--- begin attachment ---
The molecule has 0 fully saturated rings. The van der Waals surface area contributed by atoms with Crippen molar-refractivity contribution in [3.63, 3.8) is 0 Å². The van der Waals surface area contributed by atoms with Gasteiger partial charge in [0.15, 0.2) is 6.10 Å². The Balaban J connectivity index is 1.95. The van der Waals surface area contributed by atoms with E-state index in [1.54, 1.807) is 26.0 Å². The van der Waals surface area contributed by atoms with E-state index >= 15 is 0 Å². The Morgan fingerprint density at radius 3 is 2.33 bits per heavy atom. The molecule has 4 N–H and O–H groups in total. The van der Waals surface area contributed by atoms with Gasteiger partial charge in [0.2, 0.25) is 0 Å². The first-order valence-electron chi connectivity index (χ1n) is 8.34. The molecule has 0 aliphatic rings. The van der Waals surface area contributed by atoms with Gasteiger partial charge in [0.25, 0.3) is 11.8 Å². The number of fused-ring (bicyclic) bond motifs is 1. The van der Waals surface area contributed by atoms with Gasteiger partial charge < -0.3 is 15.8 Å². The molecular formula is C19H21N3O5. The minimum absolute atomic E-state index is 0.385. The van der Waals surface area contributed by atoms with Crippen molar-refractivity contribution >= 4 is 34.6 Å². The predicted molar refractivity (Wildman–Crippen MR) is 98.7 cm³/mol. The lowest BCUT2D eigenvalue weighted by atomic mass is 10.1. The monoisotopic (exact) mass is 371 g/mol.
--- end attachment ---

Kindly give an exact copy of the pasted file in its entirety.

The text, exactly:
The molecule has 0 fully saturated rings. The van der Waals surface area contributed by atoms with Crippen molar-refractivity contribution in [3.63, 3.8) is 0 Å². The van der Waals surface area contributed by atoms with Gasteiger partial charge in [0.15, 0.2) is 6.10 Å². The Balaban J connectivity index is 1.95. The van der Waals surface area contributed by atoms with E-state index in [1.54, 1.807) is 26.0 Å². The van der Waals surface area contributed by atoms with E-state index >= 15 is 0 Å². The Morgan fingerprint density at radius 3 is 2.33 bits per heavy atom. The molecule has 4 N–H and O–H groups in total. The van der Waals surface area contributed by atoms with Gasteiger partial charge in [0.2, 0.25) is 0 Å². The first-order valence-electron chi connectivity index (χ1n) is 8.34. The molecule has 0 aliphatic rings. The van der Waals surface area contributed by atoms with Gasteiger partial charge in [0.25, 0.3) is 11.8 Å². The number of fused-ring (bicyclic) bond motifs is 1. The van der Waals surface area contributed by atoms with Gasteiger partial charge < -0.3 is 15.8 Å². The molecular formula is C19H21N3O5. The minimum absolute atomic E-state index is 0.385. The van der Waals surface area contributed by atoms with Crippen molar-refractivity contribution >= 4 is 34.6 Å². The predicted molar refractivity (Wildman–Crippen MR) is 98.7 cm³/mol. The lowest BCUT2D eigenvalue weighted by atomic mass is 10.1. The monoisotopic (exact) mass is 371 g/mol.